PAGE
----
Antihypertensive Prescribing Pattern and Blood Pressure Control among hypertensive patients over a Ten Year period in a Primary Care Setting in Malaysia
Chia Yook Chin 1, 2 * Victoria L Keevil3 Ching Siew Mooi 4
1 Department of Primary Care Medicine, Faculty of Medicine, University of Malaya, Kuala Lumpur, 50603, Malaysia.
2 Curtin Health Innovation Research Institute, Faculty of Health Sciences, University of Curtin, GPO Box U1987, Perth, Western Australia 6845, Australia. email@example.com
3University of Cambridge: Strangeways Research Laboratory; Wort's Causeway, Cambridge. CB1 8RN, UKvlk20@cam.ac.uk
4Department of Family Medicine, Faculty of Medicine and Health Sciences, Universiti Putra Malaysia, Serdang Selangor, 43400, Malaysia firstname.lastname@example.org
Abstract: Suboptimal control blood pressure (BP) leads to multiple complications. This study aims to examine BP control and the change in prescribing pattern of antihypertensive agents over a 10-year period. Data was obtained from the 10-year retrospective cohort of randomly selected adult patients registered with the Department of Primary Care Medicine Clinic at the University of Malaya Medical Centre. Demographic data, BP and anti-hypertensive drug use in 1998, 2002 and 2007 were captured from patient records. Target BP control was defined as BP <140/90mmHg for those with hypertension alone and <130/80mmHg for those hypertensives with concomitant diabetes mellitus or chronic kidney disease. A total of 886 hypertensives patients were recruited. The mean age was 57.2 years (SD±9.6); 63.1% were female. The mean BP at baseline and at the end of 10-year were 146 / 87 (18/10) mmHg and 136/80 (16/9) mmHg respectively. In 1998, 74.3%, 22.5% and 1.6% were on monotherapy, 2 agents and ≥3 agents respectively. In 2007 after 10 years, 24.9%, 46.5% and 26.9% were on monotherapy, 2 agents and ≥3 agents respectively. At the end of 10 years there was improvement in overall blood pressure control, increasing from 15.6% in 1998 to 43.7% in 2007. However, the control rate of BP is still far from optimal in spite of an increase in the number of agents per patients used over a10 year follow-up. Based on our study the majority of patients with hypertension will need 2 or more agents to achieve target BP.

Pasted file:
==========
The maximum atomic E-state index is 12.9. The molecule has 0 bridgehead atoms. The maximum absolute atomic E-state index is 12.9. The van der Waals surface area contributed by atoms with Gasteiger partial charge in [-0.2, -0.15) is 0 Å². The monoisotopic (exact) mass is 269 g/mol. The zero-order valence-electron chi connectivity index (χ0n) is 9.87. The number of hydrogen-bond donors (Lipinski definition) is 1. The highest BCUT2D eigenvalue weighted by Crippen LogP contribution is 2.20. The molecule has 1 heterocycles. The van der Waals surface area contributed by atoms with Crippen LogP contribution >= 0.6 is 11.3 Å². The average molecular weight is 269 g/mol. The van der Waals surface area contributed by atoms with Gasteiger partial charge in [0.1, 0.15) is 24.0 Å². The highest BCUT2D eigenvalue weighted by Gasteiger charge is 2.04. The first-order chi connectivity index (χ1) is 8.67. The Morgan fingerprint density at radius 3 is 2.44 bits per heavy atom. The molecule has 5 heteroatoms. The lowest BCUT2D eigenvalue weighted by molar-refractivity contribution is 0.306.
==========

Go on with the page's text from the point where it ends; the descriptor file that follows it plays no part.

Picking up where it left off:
[Chia Yook Chin,Victoria L Keevil, Ching Siew Mooi. Antihypertensive Prescribing Pattern and Blood Pressure. Control among hypertensive patients over a Ten Year period in a Primary Care Setting in Malaysia. Life Sci J 2013;10(1):2031-2035] (ISSN:1097-8135). http://www.lifesciencesite.com.
Keywords: Hypertension; Blood pressure control; Antihypertensive ; Prescribing; Cohort; Primary care;Malaysia.